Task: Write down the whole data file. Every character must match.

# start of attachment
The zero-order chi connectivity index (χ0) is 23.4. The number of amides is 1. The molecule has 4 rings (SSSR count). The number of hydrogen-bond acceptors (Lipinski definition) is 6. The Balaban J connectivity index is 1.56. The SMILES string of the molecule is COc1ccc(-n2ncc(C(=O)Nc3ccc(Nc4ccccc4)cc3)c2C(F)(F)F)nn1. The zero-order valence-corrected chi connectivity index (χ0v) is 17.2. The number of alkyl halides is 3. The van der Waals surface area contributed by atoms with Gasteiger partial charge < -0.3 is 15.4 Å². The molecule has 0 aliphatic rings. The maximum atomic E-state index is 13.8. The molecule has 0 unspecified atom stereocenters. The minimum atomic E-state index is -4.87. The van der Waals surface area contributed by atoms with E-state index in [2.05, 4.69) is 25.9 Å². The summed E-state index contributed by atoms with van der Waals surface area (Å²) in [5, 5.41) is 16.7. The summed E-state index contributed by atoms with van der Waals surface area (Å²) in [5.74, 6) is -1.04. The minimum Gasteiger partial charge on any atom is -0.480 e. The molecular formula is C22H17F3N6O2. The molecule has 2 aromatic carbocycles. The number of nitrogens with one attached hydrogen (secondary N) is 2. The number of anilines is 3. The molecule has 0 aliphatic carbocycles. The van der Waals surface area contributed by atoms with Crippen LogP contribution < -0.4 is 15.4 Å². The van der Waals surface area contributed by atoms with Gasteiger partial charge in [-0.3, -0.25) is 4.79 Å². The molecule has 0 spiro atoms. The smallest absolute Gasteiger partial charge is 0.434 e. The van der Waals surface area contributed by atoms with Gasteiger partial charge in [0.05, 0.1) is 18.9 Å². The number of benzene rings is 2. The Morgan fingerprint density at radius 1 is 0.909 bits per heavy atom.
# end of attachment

The zero-order chi connectivity index (χ0) is 23.4. The number of amides is 1. The molecule has 4 rings (SSSR count). The number of hydrogen-bond acceptors (Lipinski definition) is 6. The Balaban J connectivity index is 1.56. The SMILES string of the molecule is COc1ccc(-n2ncc(C(=O)Nc3ccc(Nc4ccccc4)cc3)c2C(F)(F)F)nn1. The zero-order valence-corrected chi connectivity index (χ0v) is 17.2. The number of alkyl halides is 3. The van der Waals surface area contributed by atoms with Gasteiger partial charge < -0.3 is 15.4 Å². The molecule has 0 aliphatic rings. The maximum atomic E-state index is 13.8. The molecule has 0 unspecified atom stereocenters. The minimum atomic E-state index is -4.87. The van der Waals surface area contributed by atoms with E-state index in [2.05, 4.69) is 25.9 Å². The summed E-state index contributed by atoms with van der Waals surface area (Å²) in [5, 5.41) is 16.7. The summed E-state index contributed by atoms with van der Waals surface area (Å²) in [5.74, 6) is -1.04. The minimum Gasteiger partial charge on any atom is -0.480 e. The molecular formula is C22H17F3N6O2. The molecule has 2 aromatic carbocycles. The number of nitrogens with one attached hydrogen (secondary N) is 2. The number of anilines is 3. The molecule has 0 aliphatic carbocycles. The van der Waals surface area contributed by atoms with Crippen LogP contribution < -0.4 is 15.4 Å². The van der Waals surface area contributed by atoms with Gasteiger partial charge in [-0.3, -0.25) is 4.79 Å². The molecule has 0 spiro atoms. The smallest absolute Gasteiger partial charge is 0.434 e. The van der Waals surface area contributed by atoms with Gasteiger partial charge in [0.05, 0.1) is 18.9 Å². The number of benzene rings is 2. The Morgan fingerprint density at radius 1 is 0.909 bits per heavy atom.